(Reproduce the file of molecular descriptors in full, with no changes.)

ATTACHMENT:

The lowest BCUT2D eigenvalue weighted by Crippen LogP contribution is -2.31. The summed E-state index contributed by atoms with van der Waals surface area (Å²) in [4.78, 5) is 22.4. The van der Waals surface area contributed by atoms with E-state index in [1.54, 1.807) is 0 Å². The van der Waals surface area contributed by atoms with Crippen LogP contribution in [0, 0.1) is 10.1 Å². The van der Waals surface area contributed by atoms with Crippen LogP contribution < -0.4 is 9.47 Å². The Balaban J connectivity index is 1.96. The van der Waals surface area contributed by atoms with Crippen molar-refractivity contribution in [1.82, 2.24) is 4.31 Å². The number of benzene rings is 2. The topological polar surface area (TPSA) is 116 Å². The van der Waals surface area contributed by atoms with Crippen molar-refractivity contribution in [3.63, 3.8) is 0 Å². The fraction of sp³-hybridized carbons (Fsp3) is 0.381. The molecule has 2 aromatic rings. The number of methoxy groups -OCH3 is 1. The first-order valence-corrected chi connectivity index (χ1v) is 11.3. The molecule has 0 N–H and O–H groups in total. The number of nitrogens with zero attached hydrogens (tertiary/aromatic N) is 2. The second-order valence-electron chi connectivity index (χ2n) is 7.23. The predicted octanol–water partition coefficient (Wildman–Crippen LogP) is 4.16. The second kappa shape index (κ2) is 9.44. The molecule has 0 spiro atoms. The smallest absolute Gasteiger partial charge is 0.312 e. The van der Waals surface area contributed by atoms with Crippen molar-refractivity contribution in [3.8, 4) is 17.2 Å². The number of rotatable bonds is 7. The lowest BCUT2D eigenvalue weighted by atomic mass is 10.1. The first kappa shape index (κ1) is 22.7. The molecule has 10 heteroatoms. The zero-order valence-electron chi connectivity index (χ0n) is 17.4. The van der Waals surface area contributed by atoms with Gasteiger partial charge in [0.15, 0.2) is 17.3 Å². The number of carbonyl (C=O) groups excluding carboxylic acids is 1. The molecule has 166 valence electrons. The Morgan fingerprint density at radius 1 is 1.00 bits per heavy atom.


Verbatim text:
The lowest BCUT2D eigenvalue weighted by Crippen LogP contribution is -2.31. The summed E-state index contributed by atoms with van der Waals surface area (Å²) in [4.78, 5) is 22.4. The van der Waals surface area contributed by atoms with E-state index in [1.54, 1.807) is 0 Å². The van der Waals surface area contributed by atoms with Crippen LogP contribution in [0, 0.1) is 10.1 Å². The van der Waals surface area contributed by atoms with Crippen LogP contribution < -0.4 is 9.47 Å². The Balaban J connectivity index is 1.96. The van der Waals surface area contributed by atoms with Crippen molar-refractivity contribution in [1.82, 2.24) is 4.31 Å². The number of benzene rings is 2. The topological polar surface area (TPSA) is 116 Å². The van der Waals surface area contributed by atoms with Crippen molar-refractivity contribution in [3.63, 3.8) is 0 Å². The fraction of sp³-hybridized carbons (Fsp3) is 0.381. The molecule has 2 aromatic rings. The number of methoxy groups -OCH3 is 1. The first-order valence-corrected chi connectivity index (χ1v) is 11.3. The molecule has 0 N–H and O–H groups in total. The number of nitrogens with zero attached hydrogens (tertiary/aromatic N) is 2. The second-order valence-electron chi connectivity index (χ2n) is 7.23. The predicted octanol–water partition coefficient (Wildman–Crippen LogP) is 4.16. The second kappa shape index (κ2) is 9.44. The molecule has 0 spiro atoms. The smallest absolute Gasteiger partial charge is 0.312 e. The van der Waals surface area contributed by atoms with Crippen molar-refractivity contribution in [3.8, 4) is 17.2 Å². The number of rotatable bonds is 7. The lowest BCUT2D eigenvalue weighted by atomic mass is 10.1. The first kappa shape index (κ1) is 22.7. The molecule has 10 heteroatoms. The zero-order valence-electron chi connectivity index (χ0n) is 17.4. The van der Waals surface area contributed by atoms with Gasteiger partial charge in [0.15, 0.2) is 17.3 Å². The number of carbonyl (C=O) groups excluding carboxylic acids is 1. The molecule has 166 valence electrons. The Morgan fingerprint density at radius 1 is 1.00 bits per heavy atom.